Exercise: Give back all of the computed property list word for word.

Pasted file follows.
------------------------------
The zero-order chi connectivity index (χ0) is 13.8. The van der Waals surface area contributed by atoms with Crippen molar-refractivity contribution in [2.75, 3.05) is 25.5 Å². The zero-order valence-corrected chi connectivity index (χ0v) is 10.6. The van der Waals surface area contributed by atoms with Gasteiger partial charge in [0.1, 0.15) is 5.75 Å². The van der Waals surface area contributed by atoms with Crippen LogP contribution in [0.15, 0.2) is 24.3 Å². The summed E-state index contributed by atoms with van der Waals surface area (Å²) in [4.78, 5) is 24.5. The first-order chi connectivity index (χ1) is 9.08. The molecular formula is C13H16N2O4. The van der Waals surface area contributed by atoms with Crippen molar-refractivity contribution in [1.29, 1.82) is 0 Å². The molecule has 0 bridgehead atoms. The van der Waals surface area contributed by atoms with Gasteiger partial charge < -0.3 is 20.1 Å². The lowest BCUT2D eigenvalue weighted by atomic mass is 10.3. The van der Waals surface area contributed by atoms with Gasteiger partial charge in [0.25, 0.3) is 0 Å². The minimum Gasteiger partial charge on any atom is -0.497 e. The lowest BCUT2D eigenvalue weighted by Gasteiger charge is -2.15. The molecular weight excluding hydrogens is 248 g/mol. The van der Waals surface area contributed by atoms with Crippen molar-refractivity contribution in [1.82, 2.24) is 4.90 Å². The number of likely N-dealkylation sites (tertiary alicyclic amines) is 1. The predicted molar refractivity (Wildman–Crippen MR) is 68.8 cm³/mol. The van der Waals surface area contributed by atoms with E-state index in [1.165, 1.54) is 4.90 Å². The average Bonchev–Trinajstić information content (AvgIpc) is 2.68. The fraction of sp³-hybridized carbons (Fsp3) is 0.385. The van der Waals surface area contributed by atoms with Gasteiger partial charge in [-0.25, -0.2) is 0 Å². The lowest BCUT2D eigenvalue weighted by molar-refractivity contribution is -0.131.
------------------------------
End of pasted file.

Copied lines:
The zero-order chi connectivity index (χ0) is 13.8. The van der Waals surface area contributed by atoms with Crippen molar-refractivity contribution in [2.75, 3.05) is 25.5 Å². The zero-order valence-corrected chi connectivity index (χ0v) is 10.6. The van der Waals surface area contributed by atoms with Gasteiger partial charge in [0.1, 0.15) is 5.75 Å². The van der Waals surface area contributed by atoms with Crippen LogP contribution in [0.15, 0.2) is 24.3 Å². The summed E-state index contributed by atoms with van der Waals surface area (Å²) in [4.78, 5) is 24.5. The first-order chi connectivity index (χ1) is 9.08. The molecular formula is C13H16N2O4. The van der Waals surface area contributed by atoms with Crippen molar-refractivity contribution in [1.29, 1.82) is 0 Å². The molecule has 0 bridgehead atoms. The van der Waals surface area contributed by atoms with Gasteiger partial charge < -0.3 is 20.1 Å². The lowest BCUT2D eigenvalue weighted by atomic mass is 10.3. The van der Waals surface area contributed by atoms with Gasteiger partial charge in [0.25, 0.3) is 0 Å². The minimum Gasteiger partial charge on any atom is -0.497 e. The lowest BCUT2D eigenvalue weighted by Gasteiger charge is -2.15. The molecular weight excluding hydrogens is 248 g/mol. The van der Waals surface area contributed by atoms with Crippen molar-refractivity contribution in [1.82, 2.24) is 4.90 Å². The number of likely N-dealkylation sites (tertiary alicyclic amines) is 1. The predicted molar refractivity (Wildman–Crippen MR) is 68.8 cm³/mol. The van der Waals surface area contributed by atoms with E-state index in [1.165, 1.54) is 4.90 Å². The average Bonchev–Trinajstić information content (AvgIpc) is 2.68. The fraction of sp³-hybridized carbons (Fsp3) is 0.385. The van der Waals surface area contributed by atoms with Gasteiger partial charge in [-0.25, -0.2) is 0 Å². The lowest BCUT2D eigenvalue weighted by molar-refractivity contribution is -0.131.